36 All kingdoms have a law given;
37 And there are many kingdoms; for there is no space in the which there is no kingdom; and there is no kingdom in which there is no space, either a greater or a lesser kingdom.
38 And unto every kingdom is given a law; and unto every law there are certain bounds also and conditions.
39 All beings who abide not in those conditions are not justified. (D&C 88)

Some see an intractable conflict between these scriptures—two competing views of how we are saved and what is expected of us. To me, it seems quite easy to reconcile them. I expect to do a mediocre job in this life, trying my best at times, but mostly tripping and falling on my face. God, knowing my current weakness, is not going to judge me at the end of this life based on whether or not I achieved celestial status, but on the desires of my heart (D&C 137:8-9). And yet, it remains true that to live in celestial glory I must become a celestial being, capable of abiding by a celestial law. There must be some opportunity for continued progress after life. And behold, I find that such opportunities are nicely accounted for by a millennial reign and then various degrees of glory where we can be “sanctified by law” (D&C 88:21,34-35) and ministered to by angels of a higher order (D&C 76:86-88). Despite my current weakness, I have confidence that if I will stick with it, he will eventually help me become celestial.

So, is that distinction useful? Is it obvious? Is it worn out from over-use? What do you think?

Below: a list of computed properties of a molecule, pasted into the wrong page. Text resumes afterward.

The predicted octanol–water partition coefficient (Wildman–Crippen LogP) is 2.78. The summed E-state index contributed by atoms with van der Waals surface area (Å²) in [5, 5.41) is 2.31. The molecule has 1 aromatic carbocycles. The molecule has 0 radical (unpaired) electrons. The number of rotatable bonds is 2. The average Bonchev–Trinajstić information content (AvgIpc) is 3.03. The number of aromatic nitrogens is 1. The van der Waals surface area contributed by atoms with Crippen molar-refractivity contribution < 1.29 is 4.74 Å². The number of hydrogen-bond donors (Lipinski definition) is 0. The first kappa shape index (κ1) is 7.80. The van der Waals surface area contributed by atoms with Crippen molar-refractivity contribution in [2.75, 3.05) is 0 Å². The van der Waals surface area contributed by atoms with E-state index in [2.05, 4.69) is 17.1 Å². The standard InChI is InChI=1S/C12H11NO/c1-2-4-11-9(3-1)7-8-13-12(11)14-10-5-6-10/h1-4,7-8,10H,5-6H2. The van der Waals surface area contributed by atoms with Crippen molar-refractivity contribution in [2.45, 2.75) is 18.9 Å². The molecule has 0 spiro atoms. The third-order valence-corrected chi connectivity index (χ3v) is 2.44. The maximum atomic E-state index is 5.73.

1. My first reaction to this is strait out of the Gospel Principles Manual:

    The Prophet Joseph Smith taught: “When you climb up a ladder, you must begin at the bottom, and ascend step by step, until you arrive at the top; and so it is with the principles of the Gospel–you must begin with the first, and go on until you learn all the principles of exaltation. But it will be a great while after you have passed through the veil [died] before you will have learned them. It is not all to be comprehended in this world; it will be a great work to learn our salvation and exaltation even beyond the grave” (Teachings of the Prophet Joseph Smith, p. 348).

    Now I’ll go back and actually finish reading your whole post :)

    Comment by Matt W. — November 28, 2006 @ 1:47 pm

  2. Jacob,

    I don’t know if you read my last post over fpr but I believe that this life is mostly to gain a body and experience mortality. Some of us even get the opportunity to enter into the covenants and start living them in this life. I think a hard concept for all of us to try to comprehend is that this life right now is a Telestial life in the Telestial kingdom.

    Comment by Rob Osborn — November 28, 2006 @ 3:12 pm